The BBC Trust has approved plans to move BBC Three online next year.
The proposed reinvention of the channel as an online-only service has been controversial ever since it was first suggested, but the Trust identified “clear long-term potential” in the new online service, which would effectively save the Beeb £30m a year.
The Trust noted that BBC Three’s audience is “currently falling” and that its target audience of 16 to 34 year olds are more likely than any other group to use online video services.
“The BBC is right to anticipate the need to serve this audience in new ways,” said the trust, arguing that the online channel “will be more distinctive than the existing BBC Three channel”.
The concerns from fans is that the younger audience could be lost to the broadcaster, while the less established talent showcased and nurtured by the channel could also suffer.
The Trust has included several conditions with its approval to tackle these obstacles, noting that there are some viewers who do not have reliable broadband or do not watch other BBC channels.
The first is a carefully managed transition to the web platform, to ensure that awareness of the change is high – this could also include a period of running both services in parallel.
At the same time, the Trust has called for “clearer commitments” to shows on BBC One and Two that appeal to Three’s younger audience, an initiative that would be supported by continuing to broadcast BBC Three shows on the other channels – Don’t Tell the Bride, for example, has already made the jump to BBC One.
Finally, the Trust has requested a “commitment to a space on broadcast television (not just on BBC Three online) where risks can be taken with new talent and new ideas of the sort that BBC Three has been successful in developing”.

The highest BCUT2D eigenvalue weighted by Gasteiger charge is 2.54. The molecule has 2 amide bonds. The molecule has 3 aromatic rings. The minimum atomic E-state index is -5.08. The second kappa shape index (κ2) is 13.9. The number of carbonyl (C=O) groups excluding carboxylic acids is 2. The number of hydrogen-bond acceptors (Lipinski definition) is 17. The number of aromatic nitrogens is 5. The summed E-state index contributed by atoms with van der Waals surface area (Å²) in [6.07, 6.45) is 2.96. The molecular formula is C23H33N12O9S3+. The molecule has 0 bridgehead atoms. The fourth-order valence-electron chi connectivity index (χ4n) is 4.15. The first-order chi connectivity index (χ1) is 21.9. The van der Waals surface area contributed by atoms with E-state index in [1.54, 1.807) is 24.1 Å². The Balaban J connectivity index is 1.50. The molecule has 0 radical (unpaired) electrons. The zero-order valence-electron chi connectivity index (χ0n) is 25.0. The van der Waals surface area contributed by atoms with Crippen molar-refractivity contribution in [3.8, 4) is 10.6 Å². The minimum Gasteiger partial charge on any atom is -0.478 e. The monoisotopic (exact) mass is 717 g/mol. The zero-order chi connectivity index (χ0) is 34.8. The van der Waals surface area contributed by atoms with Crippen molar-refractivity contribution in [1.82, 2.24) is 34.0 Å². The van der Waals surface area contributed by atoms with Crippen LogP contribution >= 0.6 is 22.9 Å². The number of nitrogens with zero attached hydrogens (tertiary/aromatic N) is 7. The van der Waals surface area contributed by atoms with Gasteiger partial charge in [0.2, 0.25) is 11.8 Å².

The Trust has also approved the development of BBC iPlayer beyond its original remit as a catch-up service to become a platform in its own right that includes “more online-first and third party content”. Indeed, the Beeb has placed growing emphasis on the site as an exclusive showcase for talent, from young poets (Women Who Spit) and comedians (Muslim Comedy Shorts) to the early premiere of Peter Kay’s sitcom, Car Share.
The BBC Three budget for 2017/18 is expected to be £30m, half of its current budget, savings that will be used to fund original drama for BBC One – although the Trust has encouraged the broadcaster to commission drama that would appeal to younger viewers.
BBC Trust Chairman Rona Fairhead said: “It is clear that the long-term future of broadcasting is online and the BBC needs to find new and exciting ways to help audiences make that transition, while bearing down on costs overall.
“We know young audiences are already moving towards the online future, but we do recognise that in the short term some of them will feel the immediate impact of the BBC Three proposals. We are therefore asking the BBC for commitments to ensure it uses the full range of its television services to better serve young people and others who make up BBC Three’s audience.”
The Trust also rejected proposals for a new BBC One+1 channel and approved plans to extent CBBC’s running time by two hours until 9pm.
“We welcome the Trust’s provisional conclusion, which is the next step in delivering our vision for a new BBC Three. With a frozen licence fee and the BBC’s income cut by 26 per cent we have had to make some very difficult choices, however our plans will allow us to innovate with new ideas and new forms of content for younger audiences,” commented a BBC spokesperson.
“We’ll now consider the areas the Trust have asked us to address and respond in due course.”